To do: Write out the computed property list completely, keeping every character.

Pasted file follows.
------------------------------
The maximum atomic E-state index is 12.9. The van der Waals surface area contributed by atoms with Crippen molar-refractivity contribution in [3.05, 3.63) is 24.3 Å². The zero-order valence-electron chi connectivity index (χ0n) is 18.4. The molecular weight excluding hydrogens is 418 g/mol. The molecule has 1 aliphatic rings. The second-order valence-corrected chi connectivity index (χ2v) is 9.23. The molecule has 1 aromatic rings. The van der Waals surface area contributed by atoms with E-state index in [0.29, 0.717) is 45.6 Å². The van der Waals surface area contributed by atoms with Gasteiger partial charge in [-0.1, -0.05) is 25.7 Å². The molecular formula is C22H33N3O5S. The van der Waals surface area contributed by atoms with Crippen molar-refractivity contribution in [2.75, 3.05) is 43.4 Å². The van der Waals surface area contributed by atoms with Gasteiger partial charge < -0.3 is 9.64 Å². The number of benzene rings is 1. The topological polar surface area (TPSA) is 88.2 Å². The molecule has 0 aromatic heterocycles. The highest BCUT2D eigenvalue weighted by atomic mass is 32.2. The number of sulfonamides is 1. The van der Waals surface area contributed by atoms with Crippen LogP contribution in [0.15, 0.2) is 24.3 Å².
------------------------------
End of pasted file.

The maximum atomic E-state index is 12.9. The van der Waals surface area contributed by atoms with Crippen molar-refractivity contribution in [3.05, 3.63) is 24.3 Å². The zero-order valence-electron chi connectivity index (χ0n) is 18.4. The molecular weight excluding hydrogens is 418 g/mol. The molecule has 1 aliphatic rings. The second-order valence-corrected chi connectivity index (χ2v) is 9.23. The molecule has 1 aromatic rings. The van der Waals surface area contributed by atoms with E-state index in [0.29, 0.717) is 45.6 Å². The van der Waals surface area contributed by atoms with Gasteiger partial charge in [-0.1, -0.05) is 25.7 Å². The molecular formula is C22H33N3O5S. The van der Waals surface area contributed by atoms with Crippen molar-refractivity contribution in [2.75, 3.05) is 43.4 Å². The van der Waals surface area contributed by atoms with Gasteiger partial charge < -0.3 is 9.64 Å². The number of benzene rings is 1. The topological polar surface area (TPSA) is 88.2 Å². The molecule has 0 aromatic heterocycles. The highest BCUT2D eigenvalue weighted by atomic mass is 32.2. The number of sulfonamides is 1. The van der Waals surface area contributed by atoms with Crippen LogP contribution in [0.15, 0.2) is 24.3 Å².